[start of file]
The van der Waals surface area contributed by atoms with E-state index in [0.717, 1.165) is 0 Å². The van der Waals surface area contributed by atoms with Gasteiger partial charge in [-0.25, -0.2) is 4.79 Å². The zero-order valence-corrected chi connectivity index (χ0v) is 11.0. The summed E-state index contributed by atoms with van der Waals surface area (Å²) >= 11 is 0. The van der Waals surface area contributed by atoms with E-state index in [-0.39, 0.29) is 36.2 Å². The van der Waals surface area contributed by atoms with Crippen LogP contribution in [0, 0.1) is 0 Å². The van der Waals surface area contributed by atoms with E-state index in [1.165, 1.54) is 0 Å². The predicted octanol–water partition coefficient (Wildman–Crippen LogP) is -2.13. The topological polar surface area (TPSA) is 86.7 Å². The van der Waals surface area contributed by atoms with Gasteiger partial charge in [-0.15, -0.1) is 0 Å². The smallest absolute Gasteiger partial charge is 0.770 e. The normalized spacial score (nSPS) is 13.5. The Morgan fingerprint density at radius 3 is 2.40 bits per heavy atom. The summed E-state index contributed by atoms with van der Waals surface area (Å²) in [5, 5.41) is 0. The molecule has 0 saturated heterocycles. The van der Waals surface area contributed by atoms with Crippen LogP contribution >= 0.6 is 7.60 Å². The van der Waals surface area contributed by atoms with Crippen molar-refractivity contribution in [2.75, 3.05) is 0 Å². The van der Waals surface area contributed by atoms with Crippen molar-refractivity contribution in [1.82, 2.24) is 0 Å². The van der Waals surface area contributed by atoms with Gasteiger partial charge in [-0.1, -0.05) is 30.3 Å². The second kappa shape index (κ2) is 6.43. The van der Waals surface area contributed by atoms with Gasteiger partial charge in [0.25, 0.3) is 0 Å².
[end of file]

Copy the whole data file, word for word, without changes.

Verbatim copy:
The van der Waals surface area contributed by atoms with E-state index in [0.717, 1.165) is 0 Å². The van der Waals surface area contributed by atoms with Gasteiger partial charge in [-0.25, -0.2) is 4.79 Å². The zero-order valence-corrected chi connectivity index (χ0v) is 11.0. The summed E-state index contributed by atoms with van der Waals surface area (Å²) >= 11 is 0. The van der Waals surface area contributed by atoms with E-state index in [-0.39, 0.29) is 36.2 Å². The van der Waals surface area contributed by atoms with Crippen LogP contribution in [0, 0.1) is 0 Å². The van der Waals surface area contributed by atoms with E-state index in [1.165, 1.54) is 0 Å². The predicted octanol–water partition coefficient (Wildman–Crippen LogP) is -2.13. The topological polar surface area (TPSA) is 86.7 Å². The van der Waals surface area contributed by atoms with Gasteiger partial charge in [-0.15, -0.1) is 0 Å². The smallest absolute Gasteiger partial charge is 0.770 e. The normalized spacial score (nSPS) is 13.5. The Morgan fingerprint density at radius 3 is 2.40 bits per heavy atom. The summed E-state index contributed by atoms with van der Waals surface area (Å²) in [5, 5.41) is 0. The molecule has 0 saturated heterocycles. The van der Waals surface area contributed by atoms with Crippen LogP contribution >= 0.6 is 7.60 Å². The van der Waals surface area contributed by atoms with Crippen molar-refractivity contribution in [2.75, 3.05) is 0 Å². The van der Waals surface area contributed by atoms with Crippen molar-refractivity contribution in [1.82, 2.24) is 0 Å². The van der Waals surface area contributed by atoms with Gasteiger partial charge in [-0.1, -0.05) is 30.3 Å². The second kappa shape index (κ2) is 6.43. The van der Waals surface area contributed by atoms with Gasteiger partial charge in [0.25, 0.3) is 0 Å².